17.   `post_name` varchar(200) NOT NULL DEFAULT '',
  18.   `to_ping` text NOT NULL,
  19.   `pinged` text NOT NULL,
  20.   `post_modified` datetime NOT NULL DEFAULT '0000-00-00 00:00:00',
  21.   `post_modified_gmt` datetime NOT NULL DEFAULT '0000-00-00 00:00:00',
  22.   `post_content_filtered` longtext NOT NULL,
  23.   `post_parent` bigint(20) unsigned NOT NULL DEFAULT '0',
  24.   `guid` varchar(255) NOT NULL DEFAULT '',
  25.   `menu_order` int(11) NOT NULL DEFAULT '0',
  26.   `post_type` varchar(20) NOT NULL DEFAULT 'post',
  27.   `post_mime_type` varchar(100) NOT NULL DEFAULT '',
  28.   `comment_count` bigint(20) NOT NULL DEFAULT '0',
  29.   PRIMARY KEY (`ID`),
  30.   KEY `post_name` (`post_name`),
  31.   KEY `type_status_date` (`post_type`,`post_status`,`post_date`,`ID`),
  32.   KEY `post_parent` (`post_parent`),
  33.   KEY `post_author` (`post_author`),
  34.   FULLTEXT KEY `post_related` (`post_title`,`post_content`)
  36. +———-+———————-+
  37. 1 row in set (0.00 sec)
  39. mysql>

By the way above output is a paste from the the new PasteBin Open Source (Stikked powered) service I started on – ( 🙂

Before I took final decision to disable slow WP plugins, I've experimented a bit trying to add INDEX to Table Column (wposts) in hope that this would speed up SQL queries with:




But this didn't improve query speed even on the contrary it make execution time worse.

3. Tracking WordPress Plugin PHP Code Execution time and Plugins causing Slow SQL Queries (MySQL bottleneck) issues through WP itself

Well fine, I'm running my own hosted Blog and WordPress sites, but for people who have wordpress sites on shared hosting, there is usually no SSH (Terminal) Access to server, those people will be happy to hear there are 2 Free easy installable WordPress plugins which can be used to Debug Slow WordPress Plugins SQL Queries as well as plugin to Track which plugin takes most time to execute, this are:


a) P3 Plugin Performance Profiler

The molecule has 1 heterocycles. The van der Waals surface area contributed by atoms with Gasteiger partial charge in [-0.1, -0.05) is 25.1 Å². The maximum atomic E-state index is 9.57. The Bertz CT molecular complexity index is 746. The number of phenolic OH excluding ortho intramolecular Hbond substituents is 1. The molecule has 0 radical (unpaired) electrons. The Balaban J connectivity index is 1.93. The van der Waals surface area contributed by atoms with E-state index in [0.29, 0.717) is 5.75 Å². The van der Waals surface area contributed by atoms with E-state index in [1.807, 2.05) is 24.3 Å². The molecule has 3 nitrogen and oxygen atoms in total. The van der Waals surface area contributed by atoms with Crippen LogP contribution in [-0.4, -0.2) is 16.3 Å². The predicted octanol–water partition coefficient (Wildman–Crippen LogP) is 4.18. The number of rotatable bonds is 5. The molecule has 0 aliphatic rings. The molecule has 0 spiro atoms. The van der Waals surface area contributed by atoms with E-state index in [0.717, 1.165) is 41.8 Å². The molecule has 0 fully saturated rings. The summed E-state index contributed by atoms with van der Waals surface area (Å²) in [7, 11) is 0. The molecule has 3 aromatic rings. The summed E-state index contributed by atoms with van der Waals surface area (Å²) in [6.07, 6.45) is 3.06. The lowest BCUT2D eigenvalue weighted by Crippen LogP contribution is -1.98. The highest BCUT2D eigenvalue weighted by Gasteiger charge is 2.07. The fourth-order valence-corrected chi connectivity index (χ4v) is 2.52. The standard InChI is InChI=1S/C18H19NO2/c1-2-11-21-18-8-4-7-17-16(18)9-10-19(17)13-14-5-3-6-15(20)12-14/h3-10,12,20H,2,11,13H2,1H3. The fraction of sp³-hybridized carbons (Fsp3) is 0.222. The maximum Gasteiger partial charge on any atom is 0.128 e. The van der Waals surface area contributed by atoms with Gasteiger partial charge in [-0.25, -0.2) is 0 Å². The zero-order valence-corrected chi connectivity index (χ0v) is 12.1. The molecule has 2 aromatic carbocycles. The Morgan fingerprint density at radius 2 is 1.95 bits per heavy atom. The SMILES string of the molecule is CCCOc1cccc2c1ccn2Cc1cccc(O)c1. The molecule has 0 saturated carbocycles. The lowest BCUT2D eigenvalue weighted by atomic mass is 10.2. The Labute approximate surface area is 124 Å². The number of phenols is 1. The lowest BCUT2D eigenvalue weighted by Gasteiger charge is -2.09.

runs a scan over your site to determine what resources your plugins are using, and when, during a standard page request. P3 PPP Can even create reports in a beatiful Excel like Pie chart sheet.


Another useful thing to see with P3 PPP is Detailed Timeline it shows when the plugins are being loaded during new page request so you can see if there is a certain sequence in time when a plugin slows down the website.


The pictures says it all as P3 PPP is Godaddy's work, congrats to GoDaddy, they've done great job.


b) WordPress memory Viewer WP plugins

Is useful to check how much memory each of WordPress plugin is taking on user (visitor) request.
Memory Viewer is allows you to view WordPress’ memory utilization at several hooks during WordPress’ execution. It also shows a summary of MySQL Queries that have ran as well as CPU time.
To use it download it to plugins/ folder as usual enable it from:

Installed Plugins -> (Inactive) -> Memory Viewer (Enable)

To see statistics from Memory Viewer open any post from your blog website and scroll down to the bottom you will notice the statistics, showing up there, like on below screenshot.


Though WP Memory Viewer is said to work only up to WP version 3.2.1, I've tested it and it works fine on my latest stable WordPress 4.1 based blog.

c) WordPress Query Monitor


Query Monitor is a debugging plugin for anyone developing with WordPress but also very helpful for anyone who want to track issues with plugins who use the database unefficient.